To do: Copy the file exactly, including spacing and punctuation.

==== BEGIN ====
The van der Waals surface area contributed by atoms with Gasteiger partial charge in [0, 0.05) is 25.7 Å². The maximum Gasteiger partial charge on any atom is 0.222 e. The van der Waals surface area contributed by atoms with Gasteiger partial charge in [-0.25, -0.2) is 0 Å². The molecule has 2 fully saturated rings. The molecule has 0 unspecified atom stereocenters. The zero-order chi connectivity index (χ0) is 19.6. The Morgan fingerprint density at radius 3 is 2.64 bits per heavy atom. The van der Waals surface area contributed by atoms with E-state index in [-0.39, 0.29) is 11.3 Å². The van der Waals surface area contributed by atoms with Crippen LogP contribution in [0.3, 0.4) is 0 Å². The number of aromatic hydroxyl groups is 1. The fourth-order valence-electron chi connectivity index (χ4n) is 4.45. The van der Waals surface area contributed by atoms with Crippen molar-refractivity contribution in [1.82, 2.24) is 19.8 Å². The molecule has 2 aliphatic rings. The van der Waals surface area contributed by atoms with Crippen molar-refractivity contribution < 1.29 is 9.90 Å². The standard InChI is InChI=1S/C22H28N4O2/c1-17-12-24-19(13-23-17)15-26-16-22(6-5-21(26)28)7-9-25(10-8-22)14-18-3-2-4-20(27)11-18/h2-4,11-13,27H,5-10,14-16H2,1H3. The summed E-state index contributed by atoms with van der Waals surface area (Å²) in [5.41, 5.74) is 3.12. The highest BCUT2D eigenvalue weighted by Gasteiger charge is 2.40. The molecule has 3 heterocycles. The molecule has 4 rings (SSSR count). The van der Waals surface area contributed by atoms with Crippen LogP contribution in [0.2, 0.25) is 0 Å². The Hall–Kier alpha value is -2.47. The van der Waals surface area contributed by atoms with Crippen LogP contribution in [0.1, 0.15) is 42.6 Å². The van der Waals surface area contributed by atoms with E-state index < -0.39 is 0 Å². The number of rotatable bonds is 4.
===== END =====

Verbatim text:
The van der Waals surface area contributed by atoms with Gasteiger partial charge in [0, 0.05) is 25.7 Å². The maximum Gasteiger partial charge on any atom is 0.222 e. The van der Waals surface area contributed by atoms with Gasteiger partial charge in [-0.25, -0.2) is 0 Å². The molecule has 2 fully saturated rings. The molecule has 0 unspecified atom stereocenters. The zero-order chi connectivity index (χ0) is 19.6. The Morgan fingerprint density at radius 3 is 2.64 bits per heavy atom. The van der Waals surface area contributed by atoms with E-state index in [-0.39, 0.29) is 11.3 Å². The van der Waals surface area contributed by atoms with Crippen LogP contribution in [0.3, 0.4) is 0 Å². The number of aromatic hydroxyl groups is 1. The fourth-order valence-electron chi connectivity index (χ4n) is 4.45. The van der Waals surface area contributed by atoms with Crippen molar-refractivity contribution in [1.82, 2.24) is 19.8 Å². The molecule has 2 aliphatic rings. The van der Waals surface area contributed by atoms with Crippen molar-refractivity contribution < 1.29 is 9.90 Å². The standard InChI is InChI=1S/C22H28N4O2/c1-17-12-24-19(13-23-17)15-26-16-22(6-5-21(26)28)7-9-25(10-8-22)14-18-3-2-4-20(27)11-18/h2-4,11-13,27H,5-10,14-16H2,1H3. The summed E-state index contributed by atoms with van der Waals surface area (Å²) in [5.41, 5.74) is 3.12. The highest BCUT2D eigenvalue weighted by Gasteiger charge is 2.40. The molecule has 3 heterocycles. The molecule has 4 rings (SSSR count). The van der Waals surface area contributed by atoms with Crippen LogP contribution in [0.2, 0.25) is 0 Å². The Hall–Kier alpha value is -2.47. The van der Waals surface area contributed by atoms with Crippen LogP contribution in [0.1, 0.15) is 42.6 Å². The van der Waals surface area contributed by atoms with E-state index < -0.39 is 0 Å². The number of rotatable bonds is 4.